An Open Letter to NFL Rookies Before the Real Work Begins
Dear NFL rookies,
Congratulations! You've been hired into one of the most exclusive industries on Earth. According to your new trade union, the NFLPA, 100,000 students a year graduate high school with hopes of going into your field—but only 0.2 percent of them land a job, as you have.
There are 32 NFL teams and 53 roster spots per team. You want to hang on to one of those 1,696 jobs for as long as you happily can, and you want to be as happy as you can once your career is over.
That's exactly what the NFL is: a career. As unique and extraordinary of a job as it is, football is now your job. You're a professional football player. This is what you do for a living; approach it that way.
Football means different things to different players. For some, football is life. It's all they eat, breathe and sleep seven days a week. They're the first in the weight room, the first in the film room, and they shut off the lights when they leave. For others, football is nothing but a job; they'll punch an NFL clock for as long as it's the best work they can get.
Both attitudes, and any in between, can be successful—as long as you treat your job like a career.
Maximize your value to your employer. You're being paid for your work, and you need to be worth more to them than you're being paid. You need to make yourself indispensable. Listen to your coaches carefully. Talk to them before and after meetings. Find out what it is your coaches need, and then meet that need.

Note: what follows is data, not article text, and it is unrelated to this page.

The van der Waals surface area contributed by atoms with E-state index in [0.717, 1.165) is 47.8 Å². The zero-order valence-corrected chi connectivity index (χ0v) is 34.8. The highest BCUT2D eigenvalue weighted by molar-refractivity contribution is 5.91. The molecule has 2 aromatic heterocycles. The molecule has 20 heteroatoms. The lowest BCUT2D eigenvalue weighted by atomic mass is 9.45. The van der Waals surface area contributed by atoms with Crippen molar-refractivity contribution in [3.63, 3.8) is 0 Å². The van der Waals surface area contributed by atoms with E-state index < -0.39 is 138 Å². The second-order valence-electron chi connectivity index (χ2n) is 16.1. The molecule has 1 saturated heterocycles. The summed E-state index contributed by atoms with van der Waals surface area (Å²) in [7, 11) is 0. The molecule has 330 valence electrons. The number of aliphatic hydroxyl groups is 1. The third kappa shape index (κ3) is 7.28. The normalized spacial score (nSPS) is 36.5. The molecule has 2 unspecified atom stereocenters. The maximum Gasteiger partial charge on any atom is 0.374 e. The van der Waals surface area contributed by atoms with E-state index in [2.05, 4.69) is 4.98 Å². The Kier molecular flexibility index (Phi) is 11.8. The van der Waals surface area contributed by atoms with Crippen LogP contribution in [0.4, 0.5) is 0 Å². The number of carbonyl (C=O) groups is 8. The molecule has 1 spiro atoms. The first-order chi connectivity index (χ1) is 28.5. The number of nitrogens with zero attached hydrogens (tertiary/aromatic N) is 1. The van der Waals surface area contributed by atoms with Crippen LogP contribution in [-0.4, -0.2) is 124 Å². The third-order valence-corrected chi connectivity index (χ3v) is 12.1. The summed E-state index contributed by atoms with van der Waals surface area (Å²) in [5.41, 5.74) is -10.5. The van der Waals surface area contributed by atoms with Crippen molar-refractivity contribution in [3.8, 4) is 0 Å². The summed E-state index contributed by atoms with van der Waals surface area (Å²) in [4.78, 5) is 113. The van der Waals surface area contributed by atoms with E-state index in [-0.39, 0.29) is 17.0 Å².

Whether you're a first-round draft pick or an undrafted free agent, be willing to go further. Work well with your teammates, whether you get along with them or not. Take coaching gladly and to heart. Don't just meet the goals your bosses set for you, exceed them. Volunteer to go the extra mile, even before you're asked.
Don't think college production or draft status will keep you employed.
I spoke with Lions defensive end Lawrence Jackson, a former first-round pick himself. "When you come into this league, its full of uncertainty," he told me. "Nothing is going to go as planned. You have to be ready to adapt on the move and maintain faith in yourself because that's nobody else's job but yours."